Three-Center Stent Study
In a study using stents to treat stroke, the stents opened up the blocked arteries of all 20 patients, and 12 (60 percent) had significant improvement in brain function. On a brain function scale of 0 to 5, with 0 being no brain impairment and 5 being extreme brain impairment, 45 percent of patients scored a 0 or 1 after treatment. Stents generally can reopen arteries much faster than other agents, said L. Nelson Hopkins, M.D., professor and chairman of neurosurgery and professor of radiology at SUNY at Buffalo, who is presenting the research at ISET.
“No device or treatment works for every stroke, but the future is getting brighter for stroke patients because every year there are more and better stroke treatments available,” said Dr. Hopkins. “Stents appear to work in cases where other treatments don’t.”
Dr. Hopkins said the next step is to compare stent treatment for stroke to IV tPA because it is the most widely available interventional stroke treatment.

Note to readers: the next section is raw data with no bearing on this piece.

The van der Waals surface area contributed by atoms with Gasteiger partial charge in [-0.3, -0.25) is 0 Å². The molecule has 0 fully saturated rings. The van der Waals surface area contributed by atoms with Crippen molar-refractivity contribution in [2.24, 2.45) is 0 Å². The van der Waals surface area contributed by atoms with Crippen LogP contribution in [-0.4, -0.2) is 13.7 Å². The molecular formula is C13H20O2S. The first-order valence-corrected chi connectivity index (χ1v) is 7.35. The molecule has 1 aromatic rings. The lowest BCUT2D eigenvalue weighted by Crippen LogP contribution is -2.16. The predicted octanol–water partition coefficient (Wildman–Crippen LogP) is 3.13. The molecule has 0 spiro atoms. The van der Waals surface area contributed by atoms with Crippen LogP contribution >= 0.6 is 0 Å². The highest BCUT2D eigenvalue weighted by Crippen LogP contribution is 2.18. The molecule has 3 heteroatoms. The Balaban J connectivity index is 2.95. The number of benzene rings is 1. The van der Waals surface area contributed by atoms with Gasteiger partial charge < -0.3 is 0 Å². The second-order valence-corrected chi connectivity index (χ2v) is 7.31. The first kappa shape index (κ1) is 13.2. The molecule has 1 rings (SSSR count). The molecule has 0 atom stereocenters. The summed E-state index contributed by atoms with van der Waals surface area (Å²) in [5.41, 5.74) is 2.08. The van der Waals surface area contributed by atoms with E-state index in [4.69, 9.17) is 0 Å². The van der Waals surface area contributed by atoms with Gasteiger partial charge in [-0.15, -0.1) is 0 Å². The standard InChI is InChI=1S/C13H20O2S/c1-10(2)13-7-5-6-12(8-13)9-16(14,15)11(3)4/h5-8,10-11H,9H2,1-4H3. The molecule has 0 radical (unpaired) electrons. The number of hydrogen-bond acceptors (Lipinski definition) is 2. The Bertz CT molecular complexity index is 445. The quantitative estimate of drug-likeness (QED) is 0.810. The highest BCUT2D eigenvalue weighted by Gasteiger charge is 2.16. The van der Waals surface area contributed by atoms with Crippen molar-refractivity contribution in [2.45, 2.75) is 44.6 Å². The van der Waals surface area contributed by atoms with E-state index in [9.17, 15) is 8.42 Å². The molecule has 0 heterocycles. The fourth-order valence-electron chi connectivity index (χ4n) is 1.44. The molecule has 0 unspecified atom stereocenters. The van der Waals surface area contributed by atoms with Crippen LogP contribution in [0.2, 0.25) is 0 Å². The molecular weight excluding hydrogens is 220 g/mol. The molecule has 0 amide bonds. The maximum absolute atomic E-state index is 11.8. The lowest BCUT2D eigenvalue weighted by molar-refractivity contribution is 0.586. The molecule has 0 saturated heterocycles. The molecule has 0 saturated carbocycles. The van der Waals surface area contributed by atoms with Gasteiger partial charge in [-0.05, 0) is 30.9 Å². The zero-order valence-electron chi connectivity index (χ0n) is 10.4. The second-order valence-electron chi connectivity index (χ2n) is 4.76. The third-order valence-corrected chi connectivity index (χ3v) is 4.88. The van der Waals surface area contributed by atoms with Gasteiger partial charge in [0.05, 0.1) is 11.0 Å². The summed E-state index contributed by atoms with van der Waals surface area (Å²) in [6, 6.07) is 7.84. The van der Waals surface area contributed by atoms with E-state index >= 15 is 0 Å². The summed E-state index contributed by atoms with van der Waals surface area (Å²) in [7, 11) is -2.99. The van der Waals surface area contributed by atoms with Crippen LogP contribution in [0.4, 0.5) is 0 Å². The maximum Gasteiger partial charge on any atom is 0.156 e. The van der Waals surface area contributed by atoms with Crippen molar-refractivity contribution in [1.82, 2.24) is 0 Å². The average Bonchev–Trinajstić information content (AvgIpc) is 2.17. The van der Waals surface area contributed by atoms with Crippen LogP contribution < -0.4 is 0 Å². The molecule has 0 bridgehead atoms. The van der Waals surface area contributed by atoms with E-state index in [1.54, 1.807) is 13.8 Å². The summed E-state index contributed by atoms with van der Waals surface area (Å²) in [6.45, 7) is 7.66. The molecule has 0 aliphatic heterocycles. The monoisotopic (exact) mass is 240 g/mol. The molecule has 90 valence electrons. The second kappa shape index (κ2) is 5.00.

Co-authors of the study comparing stroke therapies being presented by Dr. Stambo are M.H. Berlet, D. Steffen, K. Van Epps, T. Woeste and C. Kelley.
Co-authors of the study using stents to treat stroke being presented by Dr. Hopkins are E. Levy, A. Siddiqui and J. Mocco.
The International Symposium on Endovascular Therapy (ISET) is attended by more than 1,200 physicians, scientists, allied professionals and industry professionals from around the world. The meeting pioneered the use of live cases to promote the multidisciplinary treatment of cardiac and vascular disease by endovascular means. ISET is presented by the Baptist Cardiac & Vascular Institute, Miami. ISET 2010 is taking place Jan. 17-21 near Miami Beach, Fla.
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